BOSTON (CBS) – The warm weather is encouraging more people to dine out and to see friends. As the state begins to ease restrictions on restaurants, a Boston doctor worries a spike in coronavirus cases could follow.
As the temperatures rise, so do the wait times at Coppersmith in South Boston.READ MORE: Bad Timing For J&J Problems As Massachusetts Prepares To Expand Vaccine Eligibility
“Every single table is packed. We feel great, we feel awesome,” said their general manager Sheila Senate.
Senate is happy to be back in business after the pandemic forced Coppersmith and many other establishments to close their doors.
Tyson Bridges and his friends secured a table a week in advance.
“I feel like things are starting to get back to normal,” said Bridges.
Coppersmith was filled with patrons Saturday enjoying the warm weather and March Madness basketball – even if they had a 90-minute limit.
“I don’t feel as nervous anymore going out, but I wasvery lucky getting vaccinated because I work in healthcare,” said Nicole Downey. “It’s very nice to be able to do this again. We couldn’t do this a month ago!”READ MORE: Community Leaders Concerned About Violence In Anticipation For Summer, Less COVID Restrictions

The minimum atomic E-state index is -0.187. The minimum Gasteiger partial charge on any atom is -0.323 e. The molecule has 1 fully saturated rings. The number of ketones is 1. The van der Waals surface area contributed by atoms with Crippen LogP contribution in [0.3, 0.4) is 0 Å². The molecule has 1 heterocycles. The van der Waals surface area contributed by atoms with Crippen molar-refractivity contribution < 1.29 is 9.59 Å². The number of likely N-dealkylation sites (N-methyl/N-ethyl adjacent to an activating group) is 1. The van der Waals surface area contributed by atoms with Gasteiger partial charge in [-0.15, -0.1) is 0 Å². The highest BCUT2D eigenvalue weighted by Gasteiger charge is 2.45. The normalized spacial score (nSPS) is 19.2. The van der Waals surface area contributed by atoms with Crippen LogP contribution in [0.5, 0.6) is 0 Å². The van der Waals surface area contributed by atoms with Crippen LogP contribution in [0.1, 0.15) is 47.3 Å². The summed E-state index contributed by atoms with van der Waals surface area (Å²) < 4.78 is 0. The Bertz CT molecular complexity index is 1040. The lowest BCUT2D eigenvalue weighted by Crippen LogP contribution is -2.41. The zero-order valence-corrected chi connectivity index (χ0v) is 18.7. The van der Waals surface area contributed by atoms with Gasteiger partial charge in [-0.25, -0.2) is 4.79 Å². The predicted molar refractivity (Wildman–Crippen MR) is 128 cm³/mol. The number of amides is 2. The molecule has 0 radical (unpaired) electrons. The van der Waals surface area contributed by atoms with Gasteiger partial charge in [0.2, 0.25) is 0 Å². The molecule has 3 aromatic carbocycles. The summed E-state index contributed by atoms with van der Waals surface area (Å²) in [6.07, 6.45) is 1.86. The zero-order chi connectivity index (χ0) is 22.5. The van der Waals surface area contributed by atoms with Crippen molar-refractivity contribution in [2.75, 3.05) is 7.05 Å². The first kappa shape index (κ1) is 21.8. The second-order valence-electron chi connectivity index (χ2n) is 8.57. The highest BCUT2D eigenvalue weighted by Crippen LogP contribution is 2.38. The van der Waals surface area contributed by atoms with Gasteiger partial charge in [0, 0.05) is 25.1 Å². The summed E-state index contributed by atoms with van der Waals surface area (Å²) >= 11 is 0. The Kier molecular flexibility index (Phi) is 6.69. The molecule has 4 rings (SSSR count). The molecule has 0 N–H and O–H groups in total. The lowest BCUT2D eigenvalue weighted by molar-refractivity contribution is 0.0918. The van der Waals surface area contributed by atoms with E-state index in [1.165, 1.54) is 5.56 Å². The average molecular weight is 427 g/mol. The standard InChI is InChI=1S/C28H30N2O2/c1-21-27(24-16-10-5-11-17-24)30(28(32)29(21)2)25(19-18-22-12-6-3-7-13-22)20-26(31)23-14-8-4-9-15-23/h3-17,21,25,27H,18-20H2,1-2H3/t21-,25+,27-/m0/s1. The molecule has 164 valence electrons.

But those who haven’t been vaccinated yet shouldn’t let their guards down, according to Brigham and Women’s Hospital’s Dr. Abraar Karan.
“Some of the frontline workers who are working at restaurants that we’re going to haven’t been vaccinated and we need to protect those people,” said Dr. Karan. “Until we get more vaccinated, the slower we reopen the better because otherwise, we run the risk of reversing some of these trends.”
He’s encouraging people to avoid indoor dining altogether.
That’s why Sarah Langell opted for a table on the roof deck for her 24th birthday.
“It feels safer to be outside and we’re also spaced apart, so it’s nice in the warm weather to be outside and to hang out with my family,” she said.
Even though more people are getting vaccinated every day, Dr. Karan told WBZ-TV people still have to wear a mask and stay away from crowded spaces.MORE NEWS: As Vaccinations Increase Among Adults, What's Safe For Kids?
“The best thing to do is keep your socializations to small numbers, avoid indoor public crowding as much as possible.”